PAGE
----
I wish to change the timestamp metadata on files in Java using the java.nio.Files class.

I would like to change all 3 Linux/ext4 timestamps (last modified, access, and changed).

I am able to change the first two timestamp fields as follows:

Files.setLastModifiedTime(pathToMyFile, myCustomTime);
Files.setAttribute(pathToMyFile, "basic:lastAccessTime", myCustomTime);

However, I am unable modify the last Change: time on the file. Also, it is concerning that there is no change timestamp mentioned in the documentation. The closest available attribute is creationTime, which I tried without any success.

Any ideas on how to modify the Change: metadata for a file according to a custom timestamp in Java?

Thank you!

  • In Linux terminal, for ls output, it shows the last modified time, did you try modifying that? Apr 21, 2013 at 1:52
  • Yes. I successfully modified last modified time using the first line of code above.
    – Eitan
    Apr 21, 2013 at 7:41
  • There is no "change timestamp" because ctime is (supposed to be) the creation time of a file, and not the time it was changed ("lastModifiedTime" is when it was last modified or "changed") Sep 16, 2020 at 15:23

2 Answers 2


I was able to modify the ctime with two different methods:

  1. Changing the kernel so that ctime matches the mtime
  2. Writing a simple (but hacky) shell script.

1st Method: Changing the kernel.

I tweaked just a few lines in KERNEL_SRC/fs/attr.c This modification updates the ctime to match the mtime whenever the mtime is "explicitly defined."

There are many ways to "explicitly define" the mtime, for example:

In Linux:

touch -m --date="Wed Jun 12 14:00:00 IDT 2013" filename

In Java (using Java 6 or 7, and presumably others):

long newModificationTime = TIME_IN_MILLIS_SINCE_EPOCH;
File myFile = new File(myPath);

Here is the change to KERNEL_SRC/fs/attr.c in the notify_change function:

    now = current_fs_time(inode->i_sb);

    //attr->ia_ctime = now;  (1) Comment this out
    if (!(ia_valid & ATTR_ATIME_SET))
        attr->ia_atime = now;
    if (!(ia_valid & ATTR_MTIME_SET)) {
        attr->ia_mtime = now;
    else { //mtime is modified to a specific time. (2) Add these lines
        attr->ia_ctime = attr->ia_mtime; //Sets the ctime
        attr->ia_atime = attr->ia_mtime; //Sets the atime (optional)

(1) This line, uncommented, would update the ctime to the current clock time upon a change to the file. We don't want that, since we want to set the ctime ourselves. Thus, we comment this line out. (This isn't mandatory)

(2) This is really the crux of the solution. The notify_change function is executed after a file has been changed, where the time metadata needs to be updated. If no mtime was specified, then the mtime is set to the current time. Else, if the mtime was set to a specific value, we also set the ctime and the atime to that value.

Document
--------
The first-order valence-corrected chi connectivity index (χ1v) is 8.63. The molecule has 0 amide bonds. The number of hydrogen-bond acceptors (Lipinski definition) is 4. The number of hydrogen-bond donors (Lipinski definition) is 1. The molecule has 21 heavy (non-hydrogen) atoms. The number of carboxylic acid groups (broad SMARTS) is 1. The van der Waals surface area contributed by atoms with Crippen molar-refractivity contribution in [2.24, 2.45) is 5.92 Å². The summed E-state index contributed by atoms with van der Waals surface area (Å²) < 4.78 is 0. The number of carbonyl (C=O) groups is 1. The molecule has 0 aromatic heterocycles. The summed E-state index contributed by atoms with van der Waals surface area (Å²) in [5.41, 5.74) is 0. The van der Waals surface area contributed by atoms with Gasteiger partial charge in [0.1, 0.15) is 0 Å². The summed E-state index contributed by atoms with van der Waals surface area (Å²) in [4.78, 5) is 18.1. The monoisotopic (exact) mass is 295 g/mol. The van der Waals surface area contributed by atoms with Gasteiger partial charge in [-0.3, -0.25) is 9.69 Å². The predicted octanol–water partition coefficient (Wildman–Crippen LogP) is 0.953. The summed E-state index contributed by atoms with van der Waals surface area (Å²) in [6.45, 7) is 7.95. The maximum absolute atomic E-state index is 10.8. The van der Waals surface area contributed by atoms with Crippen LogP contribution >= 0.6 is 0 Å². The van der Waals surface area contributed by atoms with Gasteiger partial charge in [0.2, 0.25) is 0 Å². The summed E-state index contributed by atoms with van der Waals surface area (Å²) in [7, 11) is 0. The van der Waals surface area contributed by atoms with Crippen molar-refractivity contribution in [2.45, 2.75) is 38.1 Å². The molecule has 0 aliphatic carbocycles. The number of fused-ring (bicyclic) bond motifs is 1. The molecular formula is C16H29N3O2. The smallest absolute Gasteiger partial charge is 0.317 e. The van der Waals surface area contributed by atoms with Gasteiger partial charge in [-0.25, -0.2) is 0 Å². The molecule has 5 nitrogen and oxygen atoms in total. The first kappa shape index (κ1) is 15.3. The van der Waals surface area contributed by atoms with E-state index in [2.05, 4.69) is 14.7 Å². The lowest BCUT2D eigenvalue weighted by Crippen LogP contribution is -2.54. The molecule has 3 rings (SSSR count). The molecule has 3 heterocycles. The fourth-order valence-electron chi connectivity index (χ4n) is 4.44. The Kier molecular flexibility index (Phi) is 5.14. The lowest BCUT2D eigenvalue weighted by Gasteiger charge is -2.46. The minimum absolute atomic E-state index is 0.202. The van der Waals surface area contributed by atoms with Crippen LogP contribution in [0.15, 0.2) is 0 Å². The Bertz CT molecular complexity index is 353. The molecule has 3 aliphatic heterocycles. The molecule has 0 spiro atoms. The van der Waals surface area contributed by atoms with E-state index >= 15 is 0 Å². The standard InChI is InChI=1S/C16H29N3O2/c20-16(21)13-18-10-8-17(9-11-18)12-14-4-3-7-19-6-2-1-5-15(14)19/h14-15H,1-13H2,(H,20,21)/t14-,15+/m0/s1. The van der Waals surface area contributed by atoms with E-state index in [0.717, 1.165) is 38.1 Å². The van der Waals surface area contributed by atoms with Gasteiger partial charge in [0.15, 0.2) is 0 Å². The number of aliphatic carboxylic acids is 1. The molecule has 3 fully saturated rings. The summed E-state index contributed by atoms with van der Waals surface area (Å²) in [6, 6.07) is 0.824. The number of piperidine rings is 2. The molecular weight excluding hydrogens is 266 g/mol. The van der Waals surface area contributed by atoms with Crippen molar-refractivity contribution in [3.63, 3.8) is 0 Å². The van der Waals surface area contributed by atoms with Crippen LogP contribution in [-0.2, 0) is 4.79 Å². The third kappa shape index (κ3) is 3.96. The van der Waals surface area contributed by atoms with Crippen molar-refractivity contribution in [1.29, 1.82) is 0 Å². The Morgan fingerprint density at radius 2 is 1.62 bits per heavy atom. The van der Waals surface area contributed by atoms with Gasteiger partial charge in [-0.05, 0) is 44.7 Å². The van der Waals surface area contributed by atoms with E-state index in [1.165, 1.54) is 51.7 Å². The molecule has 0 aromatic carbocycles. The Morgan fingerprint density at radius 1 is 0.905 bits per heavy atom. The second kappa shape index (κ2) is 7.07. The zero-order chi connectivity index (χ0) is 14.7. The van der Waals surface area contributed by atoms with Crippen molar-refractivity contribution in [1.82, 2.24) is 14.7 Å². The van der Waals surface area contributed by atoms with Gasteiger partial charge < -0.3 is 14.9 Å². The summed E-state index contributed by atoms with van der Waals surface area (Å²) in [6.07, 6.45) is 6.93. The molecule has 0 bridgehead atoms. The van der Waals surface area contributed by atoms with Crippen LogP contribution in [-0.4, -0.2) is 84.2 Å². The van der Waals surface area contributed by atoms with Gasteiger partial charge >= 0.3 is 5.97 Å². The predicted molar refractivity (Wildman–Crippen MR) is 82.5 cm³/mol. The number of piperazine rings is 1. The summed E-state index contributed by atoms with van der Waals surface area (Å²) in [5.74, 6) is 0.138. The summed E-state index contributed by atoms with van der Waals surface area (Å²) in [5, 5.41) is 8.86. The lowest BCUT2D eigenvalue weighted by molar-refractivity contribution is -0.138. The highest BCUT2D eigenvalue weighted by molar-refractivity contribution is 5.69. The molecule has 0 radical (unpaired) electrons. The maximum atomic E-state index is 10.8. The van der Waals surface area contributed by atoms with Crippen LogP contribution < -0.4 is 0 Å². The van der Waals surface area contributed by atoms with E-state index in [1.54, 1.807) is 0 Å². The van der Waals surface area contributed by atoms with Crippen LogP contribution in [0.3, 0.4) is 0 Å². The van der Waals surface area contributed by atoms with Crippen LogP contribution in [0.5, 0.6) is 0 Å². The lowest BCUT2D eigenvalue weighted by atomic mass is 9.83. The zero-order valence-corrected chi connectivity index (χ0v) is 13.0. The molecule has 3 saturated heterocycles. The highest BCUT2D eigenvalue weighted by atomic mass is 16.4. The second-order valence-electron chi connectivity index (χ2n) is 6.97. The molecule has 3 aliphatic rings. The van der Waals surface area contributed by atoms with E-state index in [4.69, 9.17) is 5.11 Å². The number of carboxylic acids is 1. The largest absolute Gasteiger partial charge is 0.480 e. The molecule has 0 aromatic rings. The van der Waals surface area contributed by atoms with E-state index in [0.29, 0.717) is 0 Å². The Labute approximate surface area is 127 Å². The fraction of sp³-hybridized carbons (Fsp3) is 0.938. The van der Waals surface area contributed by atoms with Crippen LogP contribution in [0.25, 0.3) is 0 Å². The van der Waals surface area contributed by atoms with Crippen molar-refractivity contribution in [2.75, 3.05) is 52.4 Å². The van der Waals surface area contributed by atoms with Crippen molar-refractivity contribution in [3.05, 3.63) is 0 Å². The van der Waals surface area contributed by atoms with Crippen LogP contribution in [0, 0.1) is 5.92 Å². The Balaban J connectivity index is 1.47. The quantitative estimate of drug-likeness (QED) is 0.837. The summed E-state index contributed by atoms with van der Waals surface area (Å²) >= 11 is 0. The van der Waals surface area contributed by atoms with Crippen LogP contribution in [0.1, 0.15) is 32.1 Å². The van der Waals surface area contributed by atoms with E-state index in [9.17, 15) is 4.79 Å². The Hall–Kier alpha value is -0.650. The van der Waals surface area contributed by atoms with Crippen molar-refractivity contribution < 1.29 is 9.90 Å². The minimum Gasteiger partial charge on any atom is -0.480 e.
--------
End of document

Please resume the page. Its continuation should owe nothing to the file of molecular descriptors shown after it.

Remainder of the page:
2nd method: Simple (but hacky) shell script.

Brief explanation:

  1. Change the system time to your target time
  2. Perform a chmod on the file, file ctime now reflects target time
  3. Revert the system time back.


echo $now
sudo date --set="Sat May 11 06:00:00 IDT 2013"
chmod 777 $1
sudo date --set="$now"

Run this as follows: ./changectime.sh MYFILE

The file's ctime will now reflect the time in the file.

Of course, you probably don't want the file with 777 permissions. Ensure that you modify this script to your needs before using it.

  • 2
    Need to change script. now=$(date) doesn't (always?) get valid date format for setting. Use: now=$(date +"%Y-%M-%d %T"). That script/method is neat and it works for me.
    – gaoithe
    May 25, 2016 at 10:10
  • 1
    Nice workaround! .. for my current use case though, I'll just mirror the original partition to the new target drive, than enlarge the filesystem – until I find the time to engage in kernel modding shenanigans.. maybe by that time, someone has come up with a proper syscall instead of this madness 😁..
    – eMPee584
    May 26, 2021 at 13:39

Adapting this answer to your case:

// Warning: Disk must be unmounted before this operation
String disk = "/dev/sda1";
// Update ctime
Runtime.getRuntime().exec("debugfs -w -R 'set_inode_field "+pathToMyFile+" ctime "+myCustomTime+"' "+disk);
// Drop vm cache so ctime update is reflected
Runtime.getRuntime().exec("echo 2 > /proc/sys/vm/drop_caches");

I doubt we will see a convenient method in Standard Java API to do this, as neither Linux (man touch) nor Windows (GetFileTime function on MSDN) give easy access to this field. Native system calls give only access to creation/access/modify timestamps, so does Java.

  • 1
    Is there an alternate way which allows me to keep the disk mounted?
    – Eitan
    Apr 21, 2013 at 7:42

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